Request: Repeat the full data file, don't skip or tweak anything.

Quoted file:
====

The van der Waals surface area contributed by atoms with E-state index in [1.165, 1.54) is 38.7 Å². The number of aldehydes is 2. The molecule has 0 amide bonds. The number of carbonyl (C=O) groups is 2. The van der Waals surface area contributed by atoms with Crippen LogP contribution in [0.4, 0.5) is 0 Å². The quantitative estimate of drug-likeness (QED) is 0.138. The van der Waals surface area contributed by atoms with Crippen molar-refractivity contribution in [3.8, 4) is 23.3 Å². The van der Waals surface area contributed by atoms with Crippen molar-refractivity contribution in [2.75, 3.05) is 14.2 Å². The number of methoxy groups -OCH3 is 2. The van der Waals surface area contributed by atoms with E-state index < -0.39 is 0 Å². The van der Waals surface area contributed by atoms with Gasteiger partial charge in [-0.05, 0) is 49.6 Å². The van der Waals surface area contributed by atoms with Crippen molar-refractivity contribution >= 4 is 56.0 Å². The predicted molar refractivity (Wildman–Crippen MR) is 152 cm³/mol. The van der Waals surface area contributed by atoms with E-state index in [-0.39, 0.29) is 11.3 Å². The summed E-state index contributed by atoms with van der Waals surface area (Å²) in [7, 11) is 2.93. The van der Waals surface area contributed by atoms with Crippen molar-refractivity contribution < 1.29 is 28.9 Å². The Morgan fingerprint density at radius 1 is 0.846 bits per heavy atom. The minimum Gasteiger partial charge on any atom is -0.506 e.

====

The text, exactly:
The van der Waals surface area contributed by atoms with E-state index in [1.165, 1.54) is 38.7 Å². The number of aldehydes is 2. The molecule has 0 amide bonds. The number of carbonyl (C=O) groups is 2. The van der Waals surface area contributed by atoms with Crippen LogP contribution in [0.4, 0.5) is 0 Å². The quantitative estimate of drug-likeness (QED) is 0.138. The van der Waals surface area contributed by atoms with Crippen molar-refractivity contribution in [3.8, 4) is 23.3 Å². The van der Waals surface area contributed by atoms with Crippen molar-refractivity contribution in [2.75, 3.05) is 14.2 Å². The number of methoxy groups -OCH3 is 2. The van der Waals surface area contributed by atoms with E-state index < -0.39 is 0 Å². The van der Waals surface area contributed by atoms with Gasteiger partial charge in [-0.05, 0) is 49.6 Å². The van der Waals surface area contributed by atoms with Crippen molar-refractivity contribution >= 4 is 56.0 Å². The predicted molar refractivity (Wildman–Crippen MR) is 152 cm³/mol. The van der Waals surface area contributed by atoms with E-state index in [-0.39, 0.29) is 11.3 Å². The summed E-state index contributed by atoms with van der Waals surface area (Å²) in [7, 11) is 2.93. The van der Waals surface area contributed by atoms with Crippen molar-refractivity contribution < 1.29 is 28.9 Å². The Morgan fingerprint density at radius 1 is 0.846 bits per heavy atom. The minimum Gasteiger partial charge on any atom is -0.506 e.